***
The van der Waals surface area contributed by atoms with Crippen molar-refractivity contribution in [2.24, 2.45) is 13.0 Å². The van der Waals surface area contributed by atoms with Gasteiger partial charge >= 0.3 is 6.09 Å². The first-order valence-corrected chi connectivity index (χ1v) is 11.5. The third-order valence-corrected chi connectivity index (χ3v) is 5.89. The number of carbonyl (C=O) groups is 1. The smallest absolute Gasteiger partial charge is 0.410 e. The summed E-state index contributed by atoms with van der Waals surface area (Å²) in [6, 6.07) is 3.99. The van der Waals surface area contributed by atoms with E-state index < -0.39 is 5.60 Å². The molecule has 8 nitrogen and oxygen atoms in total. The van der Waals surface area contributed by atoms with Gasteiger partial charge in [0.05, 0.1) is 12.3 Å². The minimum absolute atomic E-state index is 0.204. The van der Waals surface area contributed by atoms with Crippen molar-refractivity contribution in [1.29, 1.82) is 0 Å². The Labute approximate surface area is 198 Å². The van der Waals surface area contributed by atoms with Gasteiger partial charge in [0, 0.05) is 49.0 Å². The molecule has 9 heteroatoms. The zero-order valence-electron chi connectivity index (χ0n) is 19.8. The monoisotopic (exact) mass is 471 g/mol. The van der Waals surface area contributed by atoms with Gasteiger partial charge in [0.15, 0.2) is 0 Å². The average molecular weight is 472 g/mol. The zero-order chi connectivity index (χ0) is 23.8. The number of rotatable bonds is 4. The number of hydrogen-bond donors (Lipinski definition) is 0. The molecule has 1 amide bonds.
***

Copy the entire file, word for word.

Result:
The van der Waals surface area contributed by atoms with Crippen molar-refractivity contribution in [2.24, 2.45) is 13.0 Å². The van der Waals surface area contributed by atoms with Gasteiger partial charge >= 0.3 is 6.09 Å². The first-order valence-corrected chi connectivity index (χ1v) is 11.5. The third-order valence-corrected chi connectivity index (χ3v) is 5.89. The number of carbonyl (C=O) groups is 1. The smallest absolute Gasteiger partial charge is 0.410 e. The summed E-state index contributed by atoms with van der Waals surface area (Å²) in [6, 6.07) is 3.99. The van der Waals surface area contributed by atoms with E-state index < -0.39 is 5.60 Å². The molecule has 8 nitrogen and oxygen atoms in total. The van der Waals surface area contributed by atoms with Gasteiger partial charge in [0.05, 0.1) is 12.3 Å². The minimum absolute atomic E-state index is 0.204. The van der Waals surface area contributed by atoms with Crippen molar-refractivity contribution in [1.29, 1.82) is 0 Å². The Labute approximate surface area is 198 Å². The van der Waals surface area contributed by atoms with Gasteiger partial charge in [0, 0.05) is 49.0 Å². The molecule has 9 heteroatoms. The zero-order valence-electron chi connectivity index (χ0n) is 19.8. The monoisotopic (exact) mass is 471 g/mol. The van der Waals surface area contributed by atoms with Gasteiger partial charge in [0.15, 0.2) is 0 Å². The average molecular weight is 472 g/mol. The zero-order chi connectivity index (χ0) is 23.8. The number of rotatable bonds is 4. The number of hydrogen-bond donors (Lipinski definition) is 0. The molecule has 1 amide bonds.